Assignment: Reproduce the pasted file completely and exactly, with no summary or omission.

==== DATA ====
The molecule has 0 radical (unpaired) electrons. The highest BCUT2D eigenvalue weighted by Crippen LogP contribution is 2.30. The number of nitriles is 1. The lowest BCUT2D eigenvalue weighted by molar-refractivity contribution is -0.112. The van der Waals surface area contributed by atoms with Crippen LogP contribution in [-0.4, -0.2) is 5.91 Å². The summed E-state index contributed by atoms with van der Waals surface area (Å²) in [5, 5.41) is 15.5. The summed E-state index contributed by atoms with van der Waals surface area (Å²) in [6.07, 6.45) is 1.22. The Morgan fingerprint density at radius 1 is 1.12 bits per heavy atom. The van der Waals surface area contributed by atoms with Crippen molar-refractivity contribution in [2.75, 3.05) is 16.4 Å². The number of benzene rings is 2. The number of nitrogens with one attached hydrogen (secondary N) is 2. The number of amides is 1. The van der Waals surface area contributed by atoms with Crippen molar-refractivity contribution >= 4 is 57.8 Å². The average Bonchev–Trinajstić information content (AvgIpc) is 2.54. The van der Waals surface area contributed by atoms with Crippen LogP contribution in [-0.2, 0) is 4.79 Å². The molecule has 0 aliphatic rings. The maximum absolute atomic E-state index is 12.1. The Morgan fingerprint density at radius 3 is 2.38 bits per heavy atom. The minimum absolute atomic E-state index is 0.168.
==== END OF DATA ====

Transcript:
The molecule has 0 radical (unpaired) electrons. The highest BCUT2D eigenvalue weighted by Crippen LogP contribution is 2.30. The number of nitriles is 1. The lowest BCUT2D eigenvalue weighted by molar-refractivity contribution is -0.112. The van der Waals surface area contributed by atoms with Crippen LogP contribution in [-0.4, -0.2) is 5.91 Å². The summed E-state index contributed by atoms with van der Waals surface area (Å²) in [5, 5.41) is 15.5. The summed E-state index contributed by atoms with van der Waals surface area (Å²) in [6.07, 6.45) is 1.22. The Morgan fingerprint density at radius 1 is 1.12 bits per heavy atom. The van der Waals surface area contributed by atoms with Crippen molar-refractivity contribution in [2.75, 3.05) is 16.4 Å². The number of benzene rings is 2. The number of nitrogens with one attached hydrogen (secondary N) is 2. The number of amides is 1. The van der Waals surface area contributed by atoms with Crippen molar-refractivity contribution >= 4 is 57.8 Å². The average Bonchev–Trinajstić information content (AvgIpc) is 2.54. The van der Waals surface area contributed by atoms with Crippen LogP contribution in [-0.2, 0) is 4.79 Å². The molecule has 0 aliphatic rings. The maximum absolute atomic E-state index is 12.1. The Morgan fingerprint density at radius 3 is 2.38 bits per heavy atom. The minimum absolute atomic E-state index is 0.168.